Indeed this was a characteristic of the whole campaign. Vince Cable spoke of the 'elephant in the room', and my feeling is that there was a herd of elephants in the room. Foreign policy received very little attention. There was very little discussion on whether the best way of combating terrorism is to wage wars abroad, or to spend the resources on security measures at home. Climate change perhaps received little attention because people are now somewhat uncertain about the scientific status of the underlying evidence, but one could have expected more discussion about energy efficiency and future energy provision. Then there's the issue of the non-existent spending review. One could go on. The problem has been that although issues were mentioned, they were not really discussed effectively. The consequence of this is that voters have very little idea what will happen after the election. They may have a vague concept of changes that might happen in education, say, but they are not really prepared for the stringent economic measures that commentators say are inevitable. This is likely to lead to considerable public unhappiness, no doubt encouraged by the Labour Party should the Conservatives win. It is perhaps unlikely that there will be public outbursts as serious as we have seen in Greece, but there is no doubt that the governing party will become deeply unpopular, unless it can offer leadership of a kind we have not seen in recent times. Indeed, the modern mass media make effective leadership almost impossible.
Another point I would make about the last three weeks is how accident-prone Labour's campaign has been. I thought 'bigot-gate' was to be the nadir. Having had his fingers burned while meeting the public, Gordon Brown seemed to retreat to the safety of addressing only the party faithful. But the faithful turned out not to be entirely reliable, and today we have a Labour candidate in Norfolk NW giving TV interviews saying that Gordon Brown is the worst Prime Minister in his lifetime. While there may be truth in this, it's not a view you expect to hear from a Labour candidate two days before a general election. That desperation has set in is shown by the fact that two cabinet members are now, against party rules, encouraging Labour voters to vote LibDem in some constituencies.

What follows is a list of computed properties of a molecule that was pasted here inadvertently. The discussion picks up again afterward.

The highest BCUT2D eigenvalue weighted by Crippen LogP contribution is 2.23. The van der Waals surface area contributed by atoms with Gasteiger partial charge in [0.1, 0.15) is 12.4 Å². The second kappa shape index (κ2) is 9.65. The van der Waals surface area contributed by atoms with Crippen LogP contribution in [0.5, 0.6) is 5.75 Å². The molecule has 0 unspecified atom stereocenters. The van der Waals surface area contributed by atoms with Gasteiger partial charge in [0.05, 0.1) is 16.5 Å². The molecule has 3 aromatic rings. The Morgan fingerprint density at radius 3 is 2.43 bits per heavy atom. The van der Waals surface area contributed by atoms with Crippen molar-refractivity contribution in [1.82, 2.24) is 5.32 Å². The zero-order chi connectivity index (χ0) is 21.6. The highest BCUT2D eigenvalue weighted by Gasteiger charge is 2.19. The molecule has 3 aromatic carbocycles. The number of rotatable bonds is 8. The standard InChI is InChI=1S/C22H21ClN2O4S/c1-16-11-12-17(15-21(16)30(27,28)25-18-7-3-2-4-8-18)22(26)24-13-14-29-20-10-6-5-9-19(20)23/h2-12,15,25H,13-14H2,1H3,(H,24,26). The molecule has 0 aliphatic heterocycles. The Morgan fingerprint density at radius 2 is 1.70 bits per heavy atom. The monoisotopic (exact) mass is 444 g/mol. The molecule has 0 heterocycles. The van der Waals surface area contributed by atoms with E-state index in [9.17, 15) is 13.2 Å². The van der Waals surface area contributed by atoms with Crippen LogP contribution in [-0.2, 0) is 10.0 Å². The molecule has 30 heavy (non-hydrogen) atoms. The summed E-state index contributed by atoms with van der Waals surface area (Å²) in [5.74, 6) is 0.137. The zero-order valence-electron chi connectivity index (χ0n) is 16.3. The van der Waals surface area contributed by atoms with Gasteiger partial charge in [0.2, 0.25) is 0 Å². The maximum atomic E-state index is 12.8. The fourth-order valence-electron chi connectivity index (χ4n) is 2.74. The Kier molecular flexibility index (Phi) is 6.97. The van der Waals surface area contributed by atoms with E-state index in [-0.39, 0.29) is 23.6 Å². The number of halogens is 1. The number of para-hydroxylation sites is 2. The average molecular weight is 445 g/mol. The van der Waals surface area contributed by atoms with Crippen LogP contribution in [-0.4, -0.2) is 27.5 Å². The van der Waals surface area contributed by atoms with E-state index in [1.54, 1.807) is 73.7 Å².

So what will happen? Much depends on how the 30-40% of 'don't knows' splits. I can't see the Labour Party getting a major share of these votes. My guess is that the bulk of them will divide between Conservative and LibDem, with the Conservatives having the larger share, though obviously with local variations. I'm not convinced that seat projections on the basis of uniform swing, even if modified to take broadly regional conditions into account, are much of a guide. I would expect considerable variations of swing among the marginal constituencies, and variations in turnout among constituencies generally. I think a lot of people think it's time for a change, and while some will opt for the LibDems where they might win the seat, I think the Conservatives will be the main beneficiaries, and I expect a small Conservative majority, or at least for them to be the largest party. There would be considerable outrage if the Labour Party were to get the largest number of seats, yet come third in terms of popular votes.
3rd May 2010
Having spent most of the last year or so complaining that the Conservatives have not been giving enough detail, the media now seem to be complaining that by giving more detail of what Cameron intends to do immediately if elected, he is being presumptuous. Telling people what you intent to do is what electoral campaigns are about.